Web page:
A mini set-up is one in which an office is growing, or which is adding a physician. Most times, the physical plant is already known, as are patient flow, color schemes, the location of the reception and billing areas, etc. These are usually the easiest set-ups, but keep in mind that you still need to be alert to any dramatic changes in patient flow, which might affect their efficiency. Watch for the small errors that occur when people think they are merely duplicating previous space and lose sight of the details. Some questions to ask:

· Are the rooms rotated between all physicians, or are they specific to single physicians?

· If they are specific to one physician, does that doc make the decisions on what he or she wants?

· Will additional diagnostic or laboratory equipment be involved?

Final Step: Stocking the rooms

At least three weeks before the set-up date, make sure that the physician has signed off on the opening disposable inventory. The requirements of each practice vary. Some physicians use cloth gowns and drapes and a linen service, while others prefer disposable products. I have not included sizes in the following list, but your final list should. Again limit and advise on choices. How many sizes of plaster are really necessary for what will be temporary? How many sizes of syringe does the physician really need? The accompanying list is a good starting point.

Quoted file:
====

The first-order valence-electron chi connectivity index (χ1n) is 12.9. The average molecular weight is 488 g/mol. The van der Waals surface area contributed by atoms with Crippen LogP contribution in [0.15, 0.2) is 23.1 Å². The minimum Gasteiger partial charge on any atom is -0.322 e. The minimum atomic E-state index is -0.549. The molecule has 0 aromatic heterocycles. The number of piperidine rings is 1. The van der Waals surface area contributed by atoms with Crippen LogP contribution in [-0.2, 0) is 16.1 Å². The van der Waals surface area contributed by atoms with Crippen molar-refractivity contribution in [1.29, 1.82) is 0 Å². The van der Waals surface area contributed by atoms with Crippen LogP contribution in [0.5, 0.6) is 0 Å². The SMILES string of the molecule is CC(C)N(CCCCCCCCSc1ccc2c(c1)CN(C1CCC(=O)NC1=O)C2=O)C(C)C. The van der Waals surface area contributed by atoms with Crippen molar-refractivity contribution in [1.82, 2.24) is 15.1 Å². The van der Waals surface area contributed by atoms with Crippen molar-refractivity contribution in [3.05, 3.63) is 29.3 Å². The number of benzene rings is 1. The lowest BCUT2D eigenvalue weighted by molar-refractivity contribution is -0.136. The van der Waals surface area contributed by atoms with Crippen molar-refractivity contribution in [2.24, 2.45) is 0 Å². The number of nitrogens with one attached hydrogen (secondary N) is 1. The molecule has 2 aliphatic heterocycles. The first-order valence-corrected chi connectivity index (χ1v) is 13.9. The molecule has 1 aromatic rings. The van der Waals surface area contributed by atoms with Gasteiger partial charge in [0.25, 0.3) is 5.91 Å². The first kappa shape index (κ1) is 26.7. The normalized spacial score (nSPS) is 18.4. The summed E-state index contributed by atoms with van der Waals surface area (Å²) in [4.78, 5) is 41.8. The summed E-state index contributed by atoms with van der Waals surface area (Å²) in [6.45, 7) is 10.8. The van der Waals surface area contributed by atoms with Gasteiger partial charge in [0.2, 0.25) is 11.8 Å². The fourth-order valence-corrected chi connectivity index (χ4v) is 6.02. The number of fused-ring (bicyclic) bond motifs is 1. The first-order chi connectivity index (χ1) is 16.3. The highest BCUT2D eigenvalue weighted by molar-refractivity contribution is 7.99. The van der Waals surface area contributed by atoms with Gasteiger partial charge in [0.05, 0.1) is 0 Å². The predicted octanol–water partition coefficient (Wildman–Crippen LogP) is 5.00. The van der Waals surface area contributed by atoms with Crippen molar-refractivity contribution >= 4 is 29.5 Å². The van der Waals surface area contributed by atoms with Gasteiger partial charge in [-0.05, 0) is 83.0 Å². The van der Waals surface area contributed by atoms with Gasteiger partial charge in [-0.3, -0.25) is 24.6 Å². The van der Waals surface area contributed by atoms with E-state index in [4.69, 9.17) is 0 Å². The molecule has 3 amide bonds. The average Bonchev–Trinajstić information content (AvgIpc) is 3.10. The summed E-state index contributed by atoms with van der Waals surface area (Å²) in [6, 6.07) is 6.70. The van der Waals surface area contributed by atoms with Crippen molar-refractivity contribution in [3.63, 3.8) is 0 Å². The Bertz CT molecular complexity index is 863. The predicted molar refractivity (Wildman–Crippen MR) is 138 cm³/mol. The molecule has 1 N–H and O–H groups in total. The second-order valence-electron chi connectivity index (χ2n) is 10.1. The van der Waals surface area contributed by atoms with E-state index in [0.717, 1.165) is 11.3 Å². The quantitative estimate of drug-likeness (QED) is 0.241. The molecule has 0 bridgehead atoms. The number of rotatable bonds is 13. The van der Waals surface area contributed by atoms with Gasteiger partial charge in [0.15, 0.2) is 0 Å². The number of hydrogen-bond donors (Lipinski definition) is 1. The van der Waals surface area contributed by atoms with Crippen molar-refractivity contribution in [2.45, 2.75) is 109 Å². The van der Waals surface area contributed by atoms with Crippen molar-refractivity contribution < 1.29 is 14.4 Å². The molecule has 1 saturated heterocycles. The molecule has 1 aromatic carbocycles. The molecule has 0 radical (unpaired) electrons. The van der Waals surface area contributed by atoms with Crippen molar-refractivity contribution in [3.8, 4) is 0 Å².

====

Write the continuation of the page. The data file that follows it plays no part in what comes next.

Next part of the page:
Like so much of life, a good set-up is all about good planning. Limiting choices is not a bad thing; it allows focus. The more prepared you are, the easier you make it for the buyer to make decisions on a timely basis. The faster the decisions, the greater the lead-time. May all of your set-ups be on time, undamaged and profitable!

10 Rules for Successful Set-ups

1. Check and double check the set-up list. If you think an item is essential to the type of practice you're dealing with, ask the physician more than once to be sure he or she does not want it.

2. Give the physician a complete list of items for approval, including colors where necessary.

3. Ensure there is adequate lead-time of items for decision-making and ordering.

4. Make sure the financing is arranged and approved in advance.

5. Handhold the customer throughout the process. Reconfirm any doubtful items.

6. Follow up. Make sure everything is on order and on schedule.

7. Keep the customer informed of the progress and your follow-up procedures.

8. Tell the physician about any expected delays as soon as possible.

9. Ensure that delivery means and times are set in advance.

10. Be there on delivery day to ensure a smooth installation and to handle any last minute glitches.

---Reprinted from Set-ups or Upsets? Repertoire, November 2001

Wise Words About Lead Times

More time is better and less time is worse.

· Optimal: 8-12 weeks.

· Adequate: 6-8 weeks.

· Cutting close: 4-6 weeks.

· Recipe for disaster: 4 weeks or less.